Site keeps students posted

Johns Hopkins senior launches a network of anonymous, and often vulgar, message boards

May 02, 2008|By Gadi Dechter | Gadi Dechter,SUN REPORTER

Baby-faced Johns Hopkins senior Andrew Mann is a budding astrophysicist, but his unlikely sideline as a cyberspace gossip-monger already has him exploring the darkest, dirtiest corners of the undergraduate cosmos and fending off attacks from campus lawyers and outraged students.

Like, and other college-oriented Web sites that have recently exploded in popularity, Mann's upstart network of anonymous message boards - among them the Johns Hopkins University-focused - invites students to dish dirt and disclose secrets. Perhaps inevitably, the cloak of anonymity ends up attracting racist, misogynistic, homophobic and sex-starved vitriol that would make the seediest bathroom wall blush - and which is testing college administrators' tolerance for free speech.

In a post-Virginia Tech world, the dangers of unadulterated forums on college campuses make even free-speech champions uncomfortable, Mann acknowledges. Within days of his launching in January, one person posted a suicidal confession, and another published a homicidal threat, he said.

In response to angry e-mails from upset students, Mann and his partners quickly deleted those posts and set up security measures in an attempt to prevent similar problems.

"We don't want to destroy people's lives," Mann said. "It's not worth it."

Concern about hateful, defamatory and threatening messages that could impugn a college's reputation has led some university administrators and student groups in the country to crack down on the anonymous gossip sites, either by blocking access to them from campus computers or threatening legal action.

In March, New Jersey's attorney general announced an investigation into whether Juicy Campus is violating consumer protection laws by engaging in "unconscionable commercial practices."

While lamenting the existence of JHUConfessions, Hopkins officials say they have no plans to try to shut it down. "There's very little speech that shouldn't be protected speech, especially in a university community," said Paula Burger, Hopkins' dean of undergraduate education in the Krieger School of Arts and Sciences. "You just have to live with a certain amount of this."

Not all campuses targeted by Mann's CollegeACB startup, which stands for Anonymous Confession Boards, have adopted such a tolerant posture. Denison University Vice President Samuel J. Thios demanded in February that CollegeACB "desist and take down" DenisonConfessions "immediately" or face legal actions.

"I have serious ethical concerns for those who apparently wrap themselves in the First Amendment but exhibit no responsibility, no accountability, and no respect for those who are personally harmed by the material posted on the Web sites they host," said Thios in an e-mail to The Sun.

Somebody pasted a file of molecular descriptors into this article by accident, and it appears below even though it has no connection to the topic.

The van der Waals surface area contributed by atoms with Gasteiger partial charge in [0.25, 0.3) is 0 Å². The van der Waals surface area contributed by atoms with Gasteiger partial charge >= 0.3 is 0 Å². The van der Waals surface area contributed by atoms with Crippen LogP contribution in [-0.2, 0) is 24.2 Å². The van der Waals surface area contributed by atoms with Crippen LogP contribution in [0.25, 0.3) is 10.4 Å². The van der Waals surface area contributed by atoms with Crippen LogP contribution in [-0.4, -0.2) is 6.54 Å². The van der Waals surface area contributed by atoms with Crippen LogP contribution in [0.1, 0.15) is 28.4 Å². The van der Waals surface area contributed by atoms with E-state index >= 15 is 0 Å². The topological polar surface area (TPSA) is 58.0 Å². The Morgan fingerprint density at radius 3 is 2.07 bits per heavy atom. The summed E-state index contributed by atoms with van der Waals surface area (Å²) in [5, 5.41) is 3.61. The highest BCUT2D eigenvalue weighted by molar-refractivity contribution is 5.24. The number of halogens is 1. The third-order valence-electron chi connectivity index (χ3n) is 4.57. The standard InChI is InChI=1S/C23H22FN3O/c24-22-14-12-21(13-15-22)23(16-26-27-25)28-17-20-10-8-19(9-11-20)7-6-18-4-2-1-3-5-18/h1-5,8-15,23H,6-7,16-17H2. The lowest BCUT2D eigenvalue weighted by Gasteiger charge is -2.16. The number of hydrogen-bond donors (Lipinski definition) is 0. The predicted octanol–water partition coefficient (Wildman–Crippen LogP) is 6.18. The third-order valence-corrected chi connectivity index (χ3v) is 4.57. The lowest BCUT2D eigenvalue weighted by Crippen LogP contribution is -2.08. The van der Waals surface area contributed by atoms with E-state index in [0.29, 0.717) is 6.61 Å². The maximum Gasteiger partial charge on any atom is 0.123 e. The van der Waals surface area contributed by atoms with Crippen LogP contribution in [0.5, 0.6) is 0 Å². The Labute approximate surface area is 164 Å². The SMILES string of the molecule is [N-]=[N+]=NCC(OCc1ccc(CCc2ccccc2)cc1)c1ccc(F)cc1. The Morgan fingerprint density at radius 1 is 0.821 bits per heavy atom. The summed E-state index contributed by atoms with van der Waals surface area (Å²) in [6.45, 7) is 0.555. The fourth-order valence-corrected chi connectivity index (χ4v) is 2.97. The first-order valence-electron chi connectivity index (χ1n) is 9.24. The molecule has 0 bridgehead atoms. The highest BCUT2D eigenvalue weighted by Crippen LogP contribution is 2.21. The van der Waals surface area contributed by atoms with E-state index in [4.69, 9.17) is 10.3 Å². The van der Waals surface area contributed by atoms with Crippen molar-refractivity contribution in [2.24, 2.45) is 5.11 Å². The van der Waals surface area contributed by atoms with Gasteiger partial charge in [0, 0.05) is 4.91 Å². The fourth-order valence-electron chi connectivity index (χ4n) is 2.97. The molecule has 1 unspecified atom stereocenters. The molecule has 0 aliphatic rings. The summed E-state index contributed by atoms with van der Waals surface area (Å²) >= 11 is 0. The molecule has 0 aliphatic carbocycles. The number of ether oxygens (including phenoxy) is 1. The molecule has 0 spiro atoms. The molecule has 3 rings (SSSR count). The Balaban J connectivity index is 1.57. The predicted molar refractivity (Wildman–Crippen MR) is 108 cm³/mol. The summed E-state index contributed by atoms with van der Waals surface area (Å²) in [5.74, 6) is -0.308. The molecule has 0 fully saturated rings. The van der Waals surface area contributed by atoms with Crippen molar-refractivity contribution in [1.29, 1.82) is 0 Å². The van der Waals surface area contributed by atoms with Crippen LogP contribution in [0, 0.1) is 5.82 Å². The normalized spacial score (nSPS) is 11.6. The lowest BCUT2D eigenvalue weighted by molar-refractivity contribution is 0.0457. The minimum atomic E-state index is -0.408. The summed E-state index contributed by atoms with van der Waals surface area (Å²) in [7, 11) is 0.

Mann said he believes Denison "has no case" but that, having no legal counsel or financial budget, he and his partners did not want to risk a fight and they shut down the site.

Mann agreed to talk publicly for the first time about only after learning through a reporter that Hopkins officials had pledged not to punish him or hold up his graduation next month.

"This is a great project and lots of fun ... but there's a constant fear of legal problems," said Mann, 22, who along with two friends at Connecticut's Wesleyan University launched the Hopkins site with just several hundred dollars and has watched its popularity skyrocket from roughly 2,500 page-views that month to about 500,000 in April.

Encouraged by the popularity of the Hopkins site, CollegeACB has also launched sites focused on Haverford College, Dickinson College, the University of Vermont and Ohio Wesleyan University. Mann said they plan to spend the summer developing social-networking features to the sites and will launch a new version in the fall aimed at as many as 200 campuses. The ultimate goal: to try to capitalize on the commercial potential of online communities such as Facebook and LiveJournal.

"Astronomers don't make a lot of money," said Mann, who will start a Ph.D. program in astrophysics at the University of Hawaii later this year.

Timonium resident Patrick Nagle, 25, a Towson University dropout who sold the anonymous teacher-evaluation site to media giant Viacom last year, said he thinks CollegeACB has promise as a business venture. "People are very interested in true opinion, and people thrive off of gossip," Nagle said. "The one thing I really like about the business is how localized the site is and the fact that it's not this conglomerate product that's trying to appeal to everyone."

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